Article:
Book Review: Scars Like Wings

Ava Lee has lost everything there is to lose: Her parents. Her best friend. Her home. Even her face. She doesn’t need a mirror to know what she looks like–she can see her reflection in the eyes of everyone around her.

A year after the fire that destroyed her world, her aunt and uncle have decided she should go back to high school. Be “normal” again. Whatever that is. Ava knows better. There is no normal for someone like her. And forget making friends–no one wants to be seen with the Burned Girl, now or ever.

But when Ava meets a fellow survivor named Piper, she begins to feel like maybe she doesn’t have to face the nightmare alone. Sarcastic and blunt, Piper isn’t afraid to push Ava out of her comfort zone. Piper introduces Ava to Asad, a boy who loves theater just as much as she does, and slowly, Ava tries to create a life again. Yet Piper is fighting her own battle, and soon Ava must decide if she’s going to fade back into her scars . . . or let the people by her side help her fly.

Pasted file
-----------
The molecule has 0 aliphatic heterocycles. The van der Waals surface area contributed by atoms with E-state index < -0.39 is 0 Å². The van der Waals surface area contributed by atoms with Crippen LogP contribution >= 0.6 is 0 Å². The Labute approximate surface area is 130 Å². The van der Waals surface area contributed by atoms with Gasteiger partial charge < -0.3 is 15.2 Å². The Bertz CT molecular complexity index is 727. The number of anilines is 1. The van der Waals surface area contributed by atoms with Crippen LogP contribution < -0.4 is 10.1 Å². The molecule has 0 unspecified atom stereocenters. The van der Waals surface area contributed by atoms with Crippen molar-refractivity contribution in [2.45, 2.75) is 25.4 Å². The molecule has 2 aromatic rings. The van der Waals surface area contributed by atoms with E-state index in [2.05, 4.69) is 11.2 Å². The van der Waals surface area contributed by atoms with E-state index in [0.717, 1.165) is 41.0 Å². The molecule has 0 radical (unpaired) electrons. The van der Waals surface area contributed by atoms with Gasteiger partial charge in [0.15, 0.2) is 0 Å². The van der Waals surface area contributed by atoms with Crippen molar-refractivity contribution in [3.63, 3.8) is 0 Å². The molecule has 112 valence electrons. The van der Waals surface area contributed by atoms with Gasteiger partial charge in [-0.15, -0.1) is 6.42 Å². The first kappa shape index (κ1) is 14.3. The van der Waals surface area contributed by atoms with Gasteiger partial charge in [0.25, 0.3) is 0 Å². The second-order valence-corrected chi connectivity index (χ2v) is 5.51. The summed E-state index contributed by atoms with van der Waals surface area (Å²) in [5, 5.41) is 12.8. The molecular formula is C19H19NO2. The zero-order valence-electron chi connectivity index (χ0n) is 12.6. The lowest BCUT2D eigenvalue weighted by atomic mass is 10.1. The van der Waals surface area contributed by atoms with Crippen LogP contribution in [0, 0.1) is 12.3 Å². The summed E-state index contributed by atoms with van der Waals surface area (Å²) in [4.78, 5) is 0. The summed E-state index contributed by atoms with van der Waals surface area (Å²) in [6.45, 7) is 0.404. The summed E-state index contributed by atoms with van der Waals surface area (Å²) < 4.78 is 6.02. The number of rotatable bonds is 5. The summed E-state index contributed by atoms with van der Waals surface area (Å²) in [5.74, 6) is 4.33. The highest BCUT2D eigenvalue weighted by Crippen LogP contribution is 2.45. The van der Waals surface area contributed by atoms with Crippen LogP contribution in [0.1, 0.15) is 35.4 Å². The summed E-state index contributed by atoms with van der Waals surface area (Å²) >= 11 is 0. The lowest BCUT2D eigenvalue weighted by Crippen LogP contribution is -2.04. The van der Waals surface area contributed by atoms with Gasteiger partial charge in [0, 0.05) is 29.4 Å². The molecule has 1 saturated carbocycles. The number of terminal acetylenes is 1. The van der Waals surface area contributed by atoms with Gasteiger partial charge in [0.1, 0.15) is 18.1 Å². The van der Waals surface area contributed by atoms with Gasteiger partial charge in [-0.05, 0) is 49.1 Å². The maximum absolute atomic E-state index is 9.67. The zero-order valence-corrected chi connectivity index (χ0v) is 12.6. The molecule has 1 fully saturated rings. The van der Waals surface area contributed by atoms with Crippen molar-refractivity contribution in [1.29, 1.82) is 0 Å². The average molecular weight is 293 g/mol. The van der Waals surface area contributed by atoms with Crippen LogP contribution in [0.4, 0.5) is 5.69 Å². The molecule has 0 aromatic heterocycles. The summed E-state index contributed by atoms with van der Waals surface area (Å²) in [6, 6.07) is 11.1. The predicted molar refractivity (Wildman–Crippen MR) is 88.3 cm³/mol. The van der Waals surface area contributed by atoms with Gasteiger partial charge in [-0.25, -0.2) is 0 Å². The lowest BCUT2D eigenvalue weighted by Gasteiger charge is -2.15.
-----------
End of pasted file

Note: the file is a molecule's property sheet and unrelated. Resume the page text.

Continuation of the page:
I received a free digital copy of this book from NetGalley in exchange for an honest review. 

I love a good transformation story. I love how this book addressed grief and trauma. I felt it did such a great job at bringing up these topics in a very respectful way. The overall theme of this book was learning to accept others’ differences. I felt the conflict between characters seemed to get resolved quickly which made the book a tad unrealistic. 

I loved the transformation of Ava when she meets Piper, another burn victim. Even though the tense moments seemed to be instantly resolved, the characters felt very real to me. Their emotions felt very real. There were so many heartwarming and heartbreaking moments through this book. 

I really loved how in the end Ava realizes that the choice to be happy is hers alone and it is up to her to create it. She can’t wallow in the life she has been handed and she needs to learn to be happy and find a new purpose. 

Every single character had scars. Every single one, even if they weren’t visible they were there and that is not unlike real life. We all carry our battle wounds, but it is up to us on how we choose to use them. 

Like Ava, I handle my depression and grief through self deprecation and that made her a very relatable character for me.  I felt the friendships were very genuine and I liked Piper even though she came off a bit selfish at times. She, too, was learning to live this new life she was handed and that can sometimes be a trigger to treat others poorly (even if it is a bad one). 

Thank you so much to NetGalley, the author, and the publisher for allowing me to review this title. 

Image and synopsis taken from NetGalley.

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